Do telcos have the chance to be star players in the M2M/IoT arena?

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Two deals quietly announced in June illustrate the key role telcos are set to play in the fast-growing machine-to-machine (M2M) and Internet of things (IoT) markets.   Almost unnoticed amongst the furore of the World Cup, Vodafone signaled its intention to take a lead in the connected car market by acquiring Italian auto electronics maker […]

Two deals quietly announced in June illustrate the key role telcos are set to play in the fast-growing machine-to-machine (M2M) and Internet of things (IoT) markets.
 
Almost unnoticed amongst the furore of the World Cup, Vodafone signaled its intention to take a lead in the connected car market by acquiring Italian auto electronics maker Cobra Automotive Technologies for 145 million euros. According to Reuters, Vodafone says the deal will create “a new global provider of connected car services” offering a full range of telematics solutions. A few days later, Tele2’s M2M Global Solutions division signed a deal with one of Europe’s largest energy and utilities suppliers, Vattenfall Group, to provide connectivity management solutions and “centralize” all of the company’s M2M and IoT services throughout Europe.
 
US operators are already in the game. Verizon Communications struck a similar deal to Vodafone as long ago as 2012 when it paid $612 million for Hughes Telematics, which produces GPS tracking, communications and safety features for cars. AT&T and Sprint are among other operators also already providing telematics solutions.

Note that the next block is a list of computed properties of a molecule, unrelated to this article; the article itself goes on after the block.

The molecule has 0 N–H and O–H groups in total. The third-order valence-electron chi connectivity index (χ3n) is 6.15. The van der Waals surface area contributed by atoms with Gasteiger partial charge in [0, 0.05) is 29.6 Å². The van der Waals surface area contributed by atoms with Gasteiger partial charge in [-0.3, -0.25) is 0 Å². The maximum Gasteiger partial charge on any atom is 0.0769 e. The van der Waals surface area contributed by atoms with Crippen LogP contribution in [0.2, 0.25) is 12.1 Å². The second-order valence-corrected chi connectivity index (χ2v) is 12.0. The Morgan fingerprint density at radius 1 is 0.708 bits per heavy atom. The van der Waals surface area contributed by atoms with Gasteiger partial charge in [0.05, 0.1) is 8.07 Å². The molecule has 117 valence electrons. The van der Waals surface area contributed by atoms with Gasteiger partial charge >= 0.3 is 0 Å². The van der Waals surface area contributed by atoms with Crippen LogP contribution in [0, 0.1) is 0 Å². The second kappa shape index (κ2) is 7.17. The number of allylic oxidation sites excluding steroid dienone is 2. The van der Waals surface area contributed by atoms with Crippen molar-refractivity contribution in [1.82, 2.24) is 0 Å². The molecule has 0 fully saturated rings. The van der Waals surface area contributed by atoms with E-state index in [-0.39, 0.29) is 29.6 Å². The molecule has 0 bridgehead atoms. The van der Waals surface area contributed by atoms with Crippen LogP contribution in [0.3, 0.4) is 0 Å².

Telematics and smart metering are at the forefront of early M2M/IoT services, but the opportunity to connect a multitude of other devices promises to open up substantial revenue streams that telcos are well placed to share. Other vertical sectors such as healthcare, retail, government and manufacturing are set for significant growth over the next five years.
 
Gartner forecasts that by 2020 IoT product and service suppliers will be generating incremental revenues exceeding $300 billion globally, and that more than 26 billion IoT units will have been installed by then. IDC, meanwhile, says the worldwide market for IoT solutions will grow from $1.9 trillion in 2013 to $7.1 trillion in 2020. 
 
Many analysts say it is still unclear whether mobile operators ultimately will provide just the network capabilities for M2M solutions or compete with IT providers to manage the services themselves. But the Vodafone and Tele2 deals suggest they are keen to become more than providers of “dumb pipes”.
 
Partnerships will be key to enterprises implementing successful M2M/IoT solutions. Telcos are well placed to play a key role, bringing expertise—often through partnerships themselves with companies like Capgemini—in areas as diverse as cloud computing, Operational and Business Support Systems (OSS/BSS), Customer Relationship Management and billing. Effective real-time data analytics and mining, and tailored Business Information Management solutions, will also be crucial.
 
Those June deals might not have created too much noise, but one thing is certain: with the right partnerships, telcos have the chance to be star players in the M2M/IoT arena.

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